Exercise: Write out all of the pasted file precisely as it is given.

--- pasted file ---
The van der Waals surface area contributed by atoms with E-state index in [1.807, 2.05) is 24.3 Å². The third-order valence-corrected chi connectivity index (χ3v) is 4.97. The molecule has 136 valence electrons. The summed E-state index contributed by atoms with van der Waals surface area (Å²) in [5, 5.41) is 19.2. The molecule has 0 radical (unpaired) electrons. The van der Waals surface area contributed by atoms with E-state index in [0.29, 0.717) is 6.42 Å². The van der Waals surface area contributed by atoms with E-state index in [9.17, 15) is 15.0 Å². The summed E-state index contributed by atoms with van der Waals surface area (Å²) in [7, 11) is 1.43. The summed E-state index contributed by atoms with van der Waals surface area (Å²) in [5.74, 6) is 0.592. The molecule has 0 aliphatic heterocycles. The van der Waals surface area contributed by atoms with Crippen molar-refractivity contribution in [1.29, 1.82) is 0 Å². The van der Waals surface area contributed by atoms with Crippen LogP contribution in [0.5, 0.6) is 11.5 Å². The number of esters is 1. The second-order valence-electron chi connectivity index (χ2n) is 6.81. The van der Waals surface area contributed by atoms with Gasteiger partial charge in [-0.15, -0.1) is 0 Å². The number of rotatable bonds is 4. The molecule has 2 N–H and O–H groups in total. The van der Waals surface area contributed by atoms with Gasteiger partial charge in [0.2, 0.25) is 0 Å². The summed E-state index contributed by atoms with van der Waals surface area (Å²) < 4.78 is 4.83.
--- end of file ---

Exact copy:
The van der Waals surface area contributed by atoms with E-state index in [1.807, 2.05) is 24.3 Å². The third-order valence-corrected chi connectivity index (χ3v) is 4.97. The molecule has 136 valence electrons. The summed E-state index contributed by atoms with van der Waals surface area (Å²) in [5, 5.41) is 19.2. The molecule has 0 radical (unpaired) electrons. The van der Waals surface area contributed by atoms with E-state index in [0.29, 0.717) is 6.42 Å². The van der Waals surface area contributed by atoms with E-state index in [9.17, 15) is 15.0 Å². The summed E-state index contributed by atoms with van der Waals surface area (Å²) in [7, 11) is 1.43. The summed E-state index contributed by atoms with van der Waals surface area (Å²) in [5.74, 6) is 0.592. The molecule has 0 aliphatic heterocycles. The van der Waals surface area contributed by atoms with Crippen molar-refractivity contribution in [1.29, 1.82) is 0 Å². The van der Waals surface area contributed by atoms with Crippen LogP contribution in [0.5, 0.6) is 11.5 Å². The number of esters is 1. The second-order valence-electron chi connectivity index (χ2n) is 6.81. The van der Waals surface area contributed by atoms with Gasteiger partial charge in [-0.15, -0.1) is 0 Å². The number of rotatable bonds is 4. The molecule has 2 N–H and O–H groups in total. The van der Waals surface area contributed by atoms with Gasteiger partial charge in [0.2, 0.25) is 0 Å². The summed E-state index contributed by atoms with van der Waals surface area (Å²) < 4.78 is 4.83.